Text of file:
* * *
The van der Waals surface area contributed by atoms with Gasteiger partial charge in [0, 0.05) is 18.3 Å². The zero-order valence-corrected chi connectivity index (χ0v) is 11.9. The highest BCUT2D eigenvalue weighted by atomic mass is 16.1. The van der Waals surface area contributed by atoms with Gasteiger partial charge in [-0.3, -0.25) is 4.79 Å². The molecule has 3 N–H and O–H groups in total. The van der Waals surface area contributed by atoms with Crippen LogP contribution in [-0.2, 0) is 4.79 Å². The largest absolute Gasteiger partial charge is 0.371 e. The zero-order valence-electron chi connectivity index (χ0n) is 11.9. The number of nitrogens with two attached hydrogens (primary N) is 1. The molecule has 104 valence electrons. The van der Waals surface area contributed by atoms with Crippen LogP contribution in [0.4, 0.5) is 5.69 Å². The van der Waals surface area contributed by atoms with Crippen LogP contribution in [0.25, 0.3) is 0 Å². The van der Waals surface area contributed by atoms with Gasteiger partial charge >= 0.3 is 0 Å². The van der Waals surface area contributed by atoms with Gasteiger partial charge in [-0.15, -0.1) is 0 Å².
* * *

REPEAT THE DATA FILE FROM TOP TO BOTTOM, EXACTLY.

The van der Waals surface area contributed by atoms with Gasteiger partial charge in [0, 0.05) is 18.3 Å². The zero-order valence-corrected chi connectivity index (χ0v) is 11.9. The highest BCUT2D eigenvalue weighted by atomic mass is 16.1. The van der Waals surface area contributed by atoms with Gasteiger partial charge in [-0.3, -0.25) is 4.79 Å². The molecule has 3 N–H and O–H groups in total. The van der Waals surface area contributed by atoms with Crippen LogP contribution in [-0.2, 0) is 4.79 Å². The largest absolute Gasteiger partial charge is 0.371 e. The zero-order valence-electron chi connectivity index (χ0n) is 11.9. The number of nitrogens with two attached hydrogens (primary N) is 1. The molecule has 104 valence electrons. The van der Waals surface area contributed by atoms with Crippen LogP contribution in [0.4, 0.5) is 5.69 Å². The van der Waals surface area contributed by atoms with Crippen LogP contribution in [0.25, 0.3) is 0 Å². The van der Waals surface area contributed by atoms with Gasteiger partial charge >= 0.3 is 0 Å². The van der Waals surface area contributed by atoms with Gasteiger partial charge in [-0.15, -0.1) is 0 Å².